Archive for October 2009
So as you all know I lost my NAS due to some disk errors.
Sadly, it was actually my flash adapter card (http://www.dealextreme.com/details.dx/sku.711) failed and this caused my FreeNAS to fail.
After much debugging – since this solid state drive seemed like a power supply failing: power turns off a couple seconds after being turned on, turning it on sometimes would do nothing until you unplugged the power supply then plug it back in. (http://hubpages.com/hub/How-to-Tell-When-Computer-Power-Supply-Is-Failing)
Anyway, after figuring it out, I put in an old unlocked X Box hard disk (15 Gb) and that’s now my boot drive. I used the newest version of FreeNAS which allows for a “full install” on a hard disk. (simply boot it up, and use the console menu to install)
Now that I’ve got my FreeNAS server up again, I still have a broken 500Gb drive to fix.
I took the 500Gb drive out and put it in my Ubuntu Linux lab server. I usually use this machine for any experiments that I’m doing and for virtual machines.
Canada computers and a few others have some pretty good deals on 1Tb drives right now. (I got mine for $90.00. http://www.canadacomputers.com/index.php?do=ShowProduct&cmd=pd&pid=024109&cid=HDD.443.877) So this is a good time to upgrade my drive.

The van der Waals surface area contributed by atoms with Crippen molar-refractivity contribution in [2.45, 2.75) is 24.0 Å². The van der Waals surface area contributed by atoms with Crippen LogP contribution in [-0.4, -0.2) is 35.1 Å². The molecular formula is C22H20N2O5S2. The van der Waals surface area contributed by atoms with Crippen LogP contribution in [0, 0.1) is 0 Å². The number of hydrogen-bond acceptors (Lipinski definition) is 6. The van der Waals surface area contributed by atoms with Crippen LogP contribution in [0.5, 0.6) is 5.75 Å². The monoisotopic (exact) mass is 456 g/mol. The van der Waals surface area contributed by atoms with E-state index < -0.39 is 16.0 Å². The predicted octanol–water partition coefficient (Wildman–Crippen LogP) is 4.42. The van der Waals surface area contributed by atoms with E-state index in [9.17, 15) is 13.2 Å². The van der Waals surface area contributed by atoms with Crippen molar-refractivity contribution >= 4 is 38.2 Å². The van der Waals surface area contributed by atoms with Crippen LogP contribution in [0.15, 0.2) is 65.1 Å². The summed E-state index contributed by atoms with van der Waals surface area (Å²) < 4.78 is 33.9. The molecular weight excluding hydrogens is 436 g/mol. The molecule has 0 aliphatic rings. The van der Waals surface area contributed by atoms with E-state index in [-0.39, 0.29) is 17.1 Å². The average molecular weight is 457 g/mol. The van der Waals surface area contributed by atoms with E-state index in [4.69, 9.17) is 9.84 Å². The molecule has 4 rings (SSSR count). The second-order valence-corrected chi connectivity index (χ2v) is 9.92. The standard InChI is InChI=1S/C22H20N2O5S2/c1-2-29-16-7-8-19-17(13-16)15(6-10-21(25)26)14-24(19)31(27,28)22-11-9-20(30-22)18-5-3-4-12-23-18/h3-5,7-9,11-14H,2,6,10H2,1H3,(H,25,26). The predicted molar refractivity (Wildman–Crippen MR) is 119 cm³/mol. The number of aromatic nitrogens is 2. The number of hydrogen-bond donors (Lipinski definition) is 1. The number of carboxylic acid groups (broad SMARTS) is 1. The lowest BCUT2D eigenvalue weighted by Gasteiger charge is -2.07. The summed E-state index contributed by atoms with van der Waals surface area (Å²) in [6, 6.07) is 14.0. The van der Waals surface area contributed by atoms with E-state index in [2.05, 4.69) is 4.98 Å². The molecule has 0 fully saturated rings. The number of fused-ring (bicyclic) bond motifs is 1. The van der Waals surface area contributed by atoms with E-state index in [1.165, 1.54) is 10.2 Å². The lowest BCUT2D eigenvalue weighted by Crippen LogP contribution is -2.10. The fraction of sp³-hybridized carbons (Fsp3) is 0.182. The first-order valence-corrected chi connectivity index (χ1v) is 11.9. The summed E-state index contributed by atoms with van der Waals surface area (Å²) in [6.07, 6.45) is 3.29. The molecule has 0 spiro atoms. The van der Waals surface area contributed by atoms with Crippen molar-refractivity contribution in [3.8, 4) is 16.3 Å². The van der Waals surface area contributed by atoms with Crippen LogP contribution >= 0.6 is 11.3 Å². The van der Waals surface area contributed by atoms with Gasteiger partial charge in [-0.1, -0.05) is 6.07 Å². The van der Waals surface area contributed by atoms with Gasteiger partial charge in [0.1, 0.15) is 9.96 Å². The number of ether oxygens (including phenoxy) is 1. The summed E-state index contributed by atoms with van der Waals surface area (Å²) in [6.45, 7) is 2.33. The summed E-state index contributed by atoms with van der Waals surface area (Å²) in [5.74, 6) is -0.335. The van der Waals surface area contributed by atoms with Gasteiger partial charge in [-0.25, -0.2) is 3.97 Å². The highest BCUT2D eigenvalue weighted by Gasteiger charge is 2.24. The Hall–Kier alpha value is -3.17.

I put it into my lab server, and dd’ed the drive to make a complete copy onto my new 1Tb drive.
Now I have a whole bitwise copy of my drive, now the fun part.
I don’t know UFS as well as I know FAT or EXT, so I was hoping to find a utility to help me with the restoration of this drive.
A quick google found me a utility called “testdisk”, (http://www.cgsecurity.org/wiki/TestDisk) and since I have a bitwise copy of my drive, I thought let’s give it a try.
Ran it, it took literally 1 hour to analyze the drive. It was so slow that I almost gave up. However, beer and a night of Simpsons let me relax and let it do its work.
I wish I’d taken screen shots for you, but I was thrilled to find out that it actually worked.
It recognized the UFS filesystem, GFI partition and all. It rewrote the partition table, and dropped me to a command prompt.
I installed “ufsutils” with apt-get install, and ran fsck.ufs on it. fsck did it usual “i found xxx fix?” and the drive was repaired.
I copied the data from the old 500Gb to the new 1Tb, and installed the new 1Tb drive into my FreeNAS server, added the drive, and ta-da it worked.
Back in business.
Now, the new version of FreeNAS has some neat new features that I discovered, the least of which is “/etc/rc.d/transmission blocklist-update” – which makes my old tutorial redundant, and I’ll write an update about that sometime soon :)
This week I’m going to reconfigure it – and I’ll probably write a little tutorial for you all who are interested.
In the meantime, I got my NAS back – and my movies.